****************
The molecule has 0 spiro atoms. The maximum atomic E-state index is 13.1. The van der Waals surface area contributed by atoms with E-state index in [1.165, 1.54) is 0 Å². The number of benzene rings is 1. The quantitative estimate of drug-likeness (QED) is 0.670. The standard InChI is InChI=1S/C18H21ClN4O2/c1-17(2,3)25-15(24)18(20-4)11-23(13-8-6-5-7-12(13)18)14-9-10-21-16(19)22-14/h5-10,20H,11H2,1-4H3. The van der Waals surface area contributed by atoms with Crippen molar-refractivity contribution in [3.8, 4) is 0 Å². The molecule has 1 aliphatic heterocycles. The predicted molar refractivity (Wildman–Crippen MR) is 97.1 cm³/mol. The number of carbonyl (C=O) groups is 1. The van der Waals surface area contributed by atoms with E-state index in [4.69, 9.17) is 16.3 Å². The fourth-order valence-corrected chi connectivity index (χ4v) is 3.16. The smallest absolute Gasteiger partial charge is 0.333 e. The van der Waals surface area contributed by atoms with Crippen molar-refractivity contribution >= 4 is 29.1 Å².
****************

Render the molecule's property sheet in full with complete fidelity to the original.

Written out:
The molecule has 0 spiro atoms. The maximum atomic E-state index is 13.1. The van der Waals surface area contributed by atoms with E-state index in [1.165, 1.54) is 0 Å². The number of benzene rings is 1. The quantitative estimate of drug-likeness (QED) is 0.670. The standard InChI is InChI=1S/C18H21ClN4O2/c1-17(2,3)25-15(24)18(20-4)11-23(13-8-6-5-7-12(13)18)14-9-10-21-16(19)22-14/h5-10,20H,11H2,1-4H3. The van der Waals surface area contributed by atoms with Crippen molar-refractivity contribution in [3.8, 4) is 0 Å². The molecule has 1 aliphatic heterocycles. The predicted molar refractivity (Wildman–Crippen MR) is 97.1 cm³/mol. The number of carbonyl (C=O) groups is 1. The van der Waals surface area contributed by atoms with E-state index in [4.69, 9.17) is 16.3 Å². The fourth-order valence-corrected chi connectivity index (χ4v) is 3.16. The smallest absolute Gasteiger partial charge is 0.333 e. The van der Waals surface area contributed by atoms with Crippen molar-refractivity contribution >= 4 is 29.1 Å².